…is really something else. It’s one of those news stories that popped up and blew my mind with how ridiculous it is. In what dimension does, “hey, how about being paid to stop a voluntary bad habit that YOU took up in the first place?” sound like a sane proposal?
But perhaps you require some context. This is, after all, a UK thing so chances are – if you reside elsewhere – you are currently reading this and thinking, “buh?”
So here it is: a piece of proposed guidance (not yet confirmed) from the National Health Service (NHS) is suggesting that pregnant women should be offered £400 worth of shopping vouchers as a
bribe incentive to quit smoking, in the interests of their own health, and that of their unborn child.
Evidence shows that offering financial incentives to help pregnant women stop smoking is “both effective and cost effective”, the National Institute for Health and Care Excellence (NICE) and Public Health England have said.
Research suggests that for every 1,000 pregnant women offered vouchers, 177 would stop smoking.
Their guidance, which is open to consultation, said studies have shown “voucher incentives were acceptable to many pregnant women and healthcare providers” and are already in use in some regions.itv.com
Now, before you consider me a ranting idiot, I can of course see the positives in this. While I’m not a anti-smoking crusader myself (what a person chooses to do is their own business, and the consequences are theirs to own), I do think that it is good for a pregnant woman to kick the habit, and that it is also a good thing for them to stay on that wagon post-birthing in order for the sake of their child’s health, to avoid passive smoking, and so as not to encourage smoking when said child gets older. I’m not debating this, nor am I debating the positive intent behind this proposal.
But I am questioning why a pregnant woman needs to be bribed with shopping vouchers to stop smoking. In my mind, there’s something terribly fucked-up with society if a woman won’t quit the fags for the sake of their child, but they will try harder if there shopping vouchers at stake. I’m not trying to downplay the difficulty of quitting smoking, but this idea still implies that the allure of £400 to go shopping with is more appealing than protecting the health of your unborn child.
I just can’t wrap my head around it, and I’m genuinely baffled that anybody would need a stronger incentive to stop smoking than the fact that they have a new, precious life growing inside of them.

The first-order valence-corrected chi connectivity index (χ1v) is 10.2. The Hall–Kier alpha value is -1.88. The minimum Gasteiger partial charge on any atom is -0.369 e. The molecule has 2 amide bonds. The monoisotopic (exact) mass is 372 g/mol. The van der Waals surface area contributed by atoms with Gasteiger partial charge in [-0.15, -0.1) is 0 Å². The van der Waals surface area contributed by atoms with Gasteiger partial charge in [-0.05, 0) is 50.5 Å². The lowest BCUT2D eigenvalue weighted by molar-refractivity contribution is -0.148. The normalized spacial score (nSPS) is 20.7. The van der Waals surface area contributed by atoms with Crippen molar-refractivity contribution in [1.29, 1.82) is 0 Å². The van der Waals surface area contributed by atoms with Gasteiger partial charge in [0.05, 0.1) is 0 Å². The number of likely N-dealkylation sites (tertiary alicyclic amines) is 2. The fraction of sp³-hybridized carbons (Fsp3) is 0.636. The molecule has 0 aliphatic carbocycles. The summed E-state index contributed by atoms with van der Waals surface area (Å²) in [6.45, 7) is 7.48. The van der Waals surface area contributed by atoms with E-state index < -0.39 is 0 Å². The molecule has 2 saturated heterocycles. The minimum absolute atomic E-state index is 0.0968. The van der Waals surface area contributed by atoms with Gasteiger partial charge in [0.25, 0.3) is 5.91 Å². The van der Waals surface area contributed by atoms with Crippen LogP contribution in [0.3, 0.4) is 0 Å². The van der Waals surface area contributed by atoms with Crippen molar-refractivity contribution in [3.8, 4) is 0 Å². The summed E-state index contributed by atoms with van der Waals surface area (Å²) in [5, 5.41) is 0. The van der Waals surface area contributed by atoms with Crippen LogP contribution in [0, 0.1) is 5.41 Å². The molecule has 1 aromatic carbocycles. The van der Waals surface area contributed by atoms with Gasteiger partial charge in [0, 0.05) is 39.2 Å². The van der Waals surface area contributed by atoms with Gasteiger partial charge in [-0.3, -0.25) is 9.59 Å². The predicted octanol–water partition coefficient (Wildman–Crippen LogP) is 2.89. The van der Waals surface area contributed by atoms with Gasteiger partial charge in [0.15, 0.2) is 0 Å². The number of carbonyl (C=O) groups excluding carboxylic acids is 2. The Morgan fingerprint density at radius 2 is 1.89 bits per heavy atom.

And, if we are to take a deeper dive into smoking in the first place, we will see that cigarettes and the act of smoking managed to become a social norm (a “cool” thing to do, even) decades ago, when tobacco advertising was fully permitted and at it’s most rampant. There were even dedicated marketing campaigns carefully constructed to bring more women into smoking and to therefore vastly increase the consumer base for tobacco products. Society fell hook, line, and sinker (as we do so often) for these advertisements, that are designed to make us feel inadequete and left behind socially unless we buy/do what we are being sold, and we are where we are today – with the act of smoking still deeply ingrained into everyday life. We were manipulated, hooked on nicotine, and bred into cash cows for the tobacco giants.
The point I’m trying to make is that this shopping voucher “solution” is simply curing one vice with another. Retail therapy and buying all of the unnecessary, unfulfilling shit that we don’t need (because are minds are still being artfully shaped and moulded by ad agencies) isn’t that far away from being encouraged to take up smoking. Admittedly, shopping poses no threat to your physical wellbeing (unless you get rammed by a trolley in a supermarket…), and can’t be considered a problem on the same level as smoking, but the irony of this incentive isn’t lost on me.
Back to the proposal though, you might be wondering how something like this can be monitored to prove that recipients of vouchers aren’t still smoking.
The experts said women should undergo biochemical tests to prove they have stopped smoking before receiving the vouchers.itv.com
I guess that sounds good, right?
However they said that if testing is too difficult due to the Covid-19 pandemic, the vouchers should be given anyway.itv.com
Look: I’m fully aware that I’m probably just blowing this out of proportion. Maybe I just REALLY wanted an excuse to add a new post to this blog after such a long period of inactivity. Perhaps this is just an inevitable reaction to actively avoiding the news for so long.
Regardless, I’ll close with a tl;dr: stop smoking because you WANT to stop. Stop smoking because you NEED to stop. Most importantly, stop smoking for the sake of your unborn child, NOT because there’s a fucking shopping voucher coming your way.